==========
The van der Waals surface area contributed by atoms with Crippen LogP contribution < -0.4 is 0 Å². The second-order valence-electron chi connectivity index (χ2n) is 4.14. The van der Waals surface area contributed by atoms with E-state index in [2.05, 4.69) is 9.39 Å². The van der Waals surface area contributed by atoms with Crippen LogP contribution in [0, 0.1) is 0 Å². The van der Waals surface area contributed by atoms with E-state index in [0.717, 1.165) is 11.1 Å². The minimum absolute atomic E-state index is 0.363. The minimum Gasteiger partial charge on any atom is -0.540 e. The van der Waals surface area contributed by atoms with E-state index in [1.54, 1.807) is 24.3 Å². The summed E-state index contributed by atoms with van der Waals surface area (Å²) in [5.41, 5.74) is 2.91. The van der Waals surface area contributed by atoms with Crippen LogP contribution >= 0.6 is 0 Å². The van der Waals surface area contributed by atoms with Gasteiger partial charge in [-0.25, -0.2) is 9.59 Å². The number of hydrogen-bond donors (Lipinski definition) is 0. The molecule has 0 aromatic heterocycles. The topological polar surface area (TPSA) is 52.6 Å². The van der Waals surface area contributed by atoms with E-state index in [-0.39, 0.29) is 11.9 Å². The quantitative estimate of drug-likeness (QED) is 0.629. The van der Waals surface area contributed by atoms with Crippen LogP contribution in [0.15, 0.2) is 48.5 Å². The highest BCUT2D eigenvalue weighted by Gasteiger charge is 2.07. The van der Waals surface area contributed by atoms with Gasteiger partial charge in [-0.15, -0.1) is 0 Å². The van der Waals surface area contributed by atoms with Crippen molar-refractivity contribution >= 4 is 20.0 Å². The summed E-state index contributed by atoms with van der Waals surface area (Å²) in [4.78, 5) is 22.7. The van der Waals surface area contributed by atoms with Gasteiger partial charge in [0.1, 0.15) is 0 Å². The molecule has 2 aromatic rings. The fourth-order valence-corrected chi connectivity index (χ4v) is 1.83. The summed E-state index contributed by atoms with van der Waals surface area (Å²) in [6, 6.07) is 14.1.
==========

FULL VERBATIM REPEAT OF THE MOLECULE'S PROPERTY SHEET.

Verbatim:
The van der Waals surface area contributed by atoms with Crippen LogP contribution < -0.4 is 0 Å². The second-order valence-electron chi connectivity index (χ2n) is 4.14. The van der Waals surface area contributed by atoms with E-state index in [2.05, 4.69) is 9.39 Å². The van der Waals surface area contributed by atoms with Crippen LogP contribution in [0, 0.1) is 0 Å². The van der Waals surface area contributed by atoms with E-state index in [0.717, 1.165) is 11.1 Å². The minimum absolute atomic E-state index is 0.363. The minimum Gasteiger partial charge on any atom is -0.540 e. The van der Waals surface area contributed by atoms with E-state index in [1.54, 1.807) is 24.3 Å². The summed E-state index contributed by atoms with van der Waals surface area (Å²) in [5.41, 5.74) is 2.91. The van der Waals surface area contributed by atoms with Crippen LogP contribution >= 0.6 is 0 Å². The van der Waals surface area contributed by atoms with Gasteiger partial charge in [-0.25, -0.2) is 9.59 Å². The number of hydrogen-bond donors (Lipinski definition) is 0. The molecule has 0 aromatic heterocycles. The topological polar surface area (TPSA) is 52.6 Å². The van der Waals surface area contributed by atoms with E-state index in [-0.39, 0.29) is 11.9 Å². The quantitative estimate of drug-likeness (QED) is 0.629. The van der Waals surface area contributed by atoms with Crippen LogP contribution in [0.15, 0.2) is 48.5 Å². The highest BCUT2D eigenvalue weighted by Gasteiger charge is 2.07. The van der Waals surface area contributed by atoms with Gasteiger partial charge in [-0.15, -0.1) is 0 Å². The van der Waals surface area contributed by atoms with Crippen molar-refractivity contribution >= 4 is 20.0 Å². The summed E-state index contributed by atoms with van der Waals surface area (Å²) in [4.78, 5) is 22.7. The van der Waals surface area contributed by atoms with Gasteiger partial charge in [0.1, 0.15) is 0 Å². The molecule has 2 aromatic rings. The fourth-order valence-corrected chi connectivity index (χ4v) is 1.83. The summed E-state index contributed by atoms with van der Waals surface area (Å²) in [6, 6.07) is 14.1.